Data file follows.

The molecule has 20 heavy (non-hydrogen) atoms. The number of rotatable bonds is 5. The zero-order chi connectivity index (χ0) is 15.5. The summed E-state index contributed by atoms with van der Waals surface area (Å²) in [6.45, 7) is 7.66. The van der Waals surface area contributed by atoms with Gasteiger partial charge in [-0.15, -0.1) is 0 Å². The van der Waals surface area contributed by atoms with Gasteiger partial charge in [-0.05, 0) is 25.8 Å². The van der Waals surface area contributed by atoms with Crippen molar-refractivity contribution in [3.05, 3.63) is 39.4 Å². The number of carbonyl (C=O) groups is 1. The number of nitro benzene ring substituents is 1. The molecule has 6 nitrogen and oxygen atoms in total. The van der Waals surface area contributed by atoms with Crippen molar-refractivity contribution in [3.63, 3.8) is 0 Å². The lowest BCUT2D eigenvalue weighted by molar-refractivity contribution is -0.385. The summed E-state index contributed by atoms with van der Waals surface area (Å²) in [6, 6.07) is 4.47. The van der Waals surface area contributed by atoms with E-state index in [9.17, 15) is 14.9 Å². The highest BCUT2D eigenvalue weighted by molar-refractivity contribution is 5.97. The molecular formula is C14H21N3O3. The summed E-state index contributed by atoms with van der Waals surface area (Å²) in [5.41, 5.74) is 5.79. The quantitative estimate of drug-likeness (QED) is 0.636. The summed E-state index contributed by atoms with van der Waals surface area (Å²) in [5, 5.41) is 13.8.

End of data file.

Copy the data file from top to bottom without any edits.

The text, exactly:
The molecule has 20 heavy (non-hydrogen) atoms. The number of rotatable bonds is 5. The zero-order chi connectivity index (χ0) is 15.5. The summed E-state index contributed by atoms with van der Waals surface area (Å²) in [6.45, 7) is 7.66. The van der Waals surface area contributed by atoms with Gasteiger partial charge in [-0.15, -0.1) is 0 Å². The van der Waals surface area contributed by atoms with Gasteiger partial charge in [-0.05, 0) is 25.8 Å². The van der Waals surface area contributed by atoms with Crippen molar-refractivity contribution in [3.05, 3.63) is 39.4 Å². The number of carbonyl (C=O) groups is 1. The number of nitro benzene ring substituents is 1. The molecule has 6 nitrogen and oxygen atoms in total. The van der Waals surface area contributed by atoms with Crippen molar-refractivity contribution in [3.63, 3.8) is 0 Å². The lowest BCUT2D eigenvalue weighted by molar-refractivity contribution is -0.385. The summed E-state index contributed by atoms with van der Waals surface area (Å²) in [6, 6.07) is 4.47. The van der Waals surface area contributed by atoms with E-state index in [9.17, 15) is 14.9 Å². The highest BCUT2D eigenvalue weighted by molar-refractivity contribution is 5.97. The molecular formula is C14H21N3O3. The summed E-state index contributed by atoms with van der Waals surface area (Å²) in [5.41, 5.74) is 5.79. The quantitative estimate of drug-likeness (QED) is 0.636. The summed E-state index contributed by atoms with van der Waals surface area (Å²) in [5, 5.41) is 13.8.